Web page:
Person Centered Planning Comes to Life through Art.
“The Art and Soul of Person Centered Planning” was the third in a series of workshops presented by Merakey AVS as part of its organizational transformation initiative. The session on June 6 at Beth El Congregation of the South Hills drew more than 120 professionals, family members and community representatives. The series is supported by the Polk Foundation.
“Person centered planning builds upon ways persons with intellectual and developmental disabilities can move away from human service settings to typical community places. Offering a range of choices that are self-determined enables them to fill more valued social roles and build their capacity to explore, discover and act with purpose in life,” said Staff Development Executive and Program Transformation Project Lead Carol Erzen. Through this approach, the wants and needs of the individual, rather than the requirements of the service delivery system, are used to create a plan for the future.
Presenter Carol Blessing, LMSW, Senior Extension Associate, Yang-Tan Institute on Employment and Disability, ILR School/Cornell University, laid the foundation for the workshop citing Dr. Beth Mount, a noted expert on person centered planning (PCP) – and a participant in the Merakey IDD Program Transformation initiative. Dr. Mount’s work emphasizes that all people are born with gifts, talents and purpose; each person has a right to equal access to opportunities to explore and discover their gifts, talents and purpose and be contributing members of their community. Ms. Blessing explained that identifying qualities, passions, skills and talents, hobbies and interests engenders a sense of belonging, being respected, and a sharing of ordinary places. Contributing, choosing and community participation leads to valued social roles, community presence, competency, and autonomy for the person – what author John O’Brien calls ‘valued outcomes.’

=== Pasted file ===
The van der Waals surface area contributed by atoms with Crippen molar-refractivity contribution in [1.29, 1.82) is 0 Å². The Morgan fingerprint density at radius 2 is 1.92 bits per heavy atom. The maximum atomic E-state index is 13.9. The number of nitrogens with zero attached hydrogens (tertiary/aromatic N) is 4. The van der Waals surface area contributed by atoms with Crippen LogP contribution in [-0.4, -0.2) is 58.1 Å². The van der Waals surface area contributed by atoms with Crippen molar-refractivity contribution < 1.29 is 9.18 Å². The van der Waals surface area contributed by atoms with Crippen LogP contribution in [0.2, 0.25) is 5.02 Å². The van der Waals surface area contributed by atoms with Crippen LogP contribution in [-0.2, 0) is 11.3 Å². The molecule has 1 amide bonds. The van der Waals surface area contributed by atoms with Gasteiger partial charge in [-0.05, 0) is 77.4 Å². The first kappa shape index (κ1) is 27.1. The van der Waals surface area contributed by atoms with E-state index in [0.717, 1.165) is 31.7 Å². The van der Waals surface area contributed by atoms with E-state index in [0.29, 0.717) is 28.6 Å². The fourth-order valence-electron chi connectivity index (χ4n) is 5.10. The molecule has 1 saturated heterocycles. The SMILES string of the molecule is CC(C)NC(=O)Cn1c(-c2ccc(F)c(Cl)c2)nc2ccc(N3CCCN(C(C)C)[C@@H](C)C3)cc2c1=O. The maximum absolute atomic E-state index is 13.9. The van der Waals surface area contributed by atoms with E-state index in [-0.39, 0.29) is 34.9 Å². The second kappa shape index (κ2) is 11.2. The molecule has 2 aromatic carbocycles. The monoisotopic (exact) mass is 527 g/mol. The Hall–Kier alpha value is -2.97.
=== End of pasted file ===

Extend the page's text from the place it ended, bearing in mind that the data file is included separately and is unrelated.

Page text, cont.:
Presenter Mary Jo Caruso, M.Ed., Training/Assistance Coordinator, Friends National Center for Community Based Child Abuse Prevention, a Federal Children’s Bureau service, introduced graphic facilitation, a tool for learning and applying basic skills used in person centered planning. Graphic facilitation develops capacity to listen ‘under the words’ and draw out the deeper messages. Ms. Caruso challenged the attendees to rediscover their capacity to create effective visual representations of PCP meetings or conversations. To demonstrate, she asked participants to create traditional descriptions of themselves and then express the words, traits and identifiers in symbols or pictures.
The “creation of a story without words” or graphic recording, allows people to interact with the material generated resulting in a creative, productive and satisfying shared experience for all, especially the focus person. “The mix of the visual and dialog is a great way to learn about someone’s present life and future goals. The interaction allows them to take charge of what they want out of life,” commented attendee Rachel Carretta, an occupational therapy doctoral student at Duquesne University.
The next workshop in the series is on Tuesday, September 3, from 9:30am – 3:30pm at Rodef Shalom Congregation (4905 Fifth Avenue, Pittsburgh, PA) with David Pitonyak presenting “The Importance of Belonging.” For more information about the program transformation initiative contact Carol Erzen, Staff Development Executive and Program Transformation Project Lead (firstname.lastname@example.org). This project has been made possible by a grant to Merakey AVS from the Polk Foundation.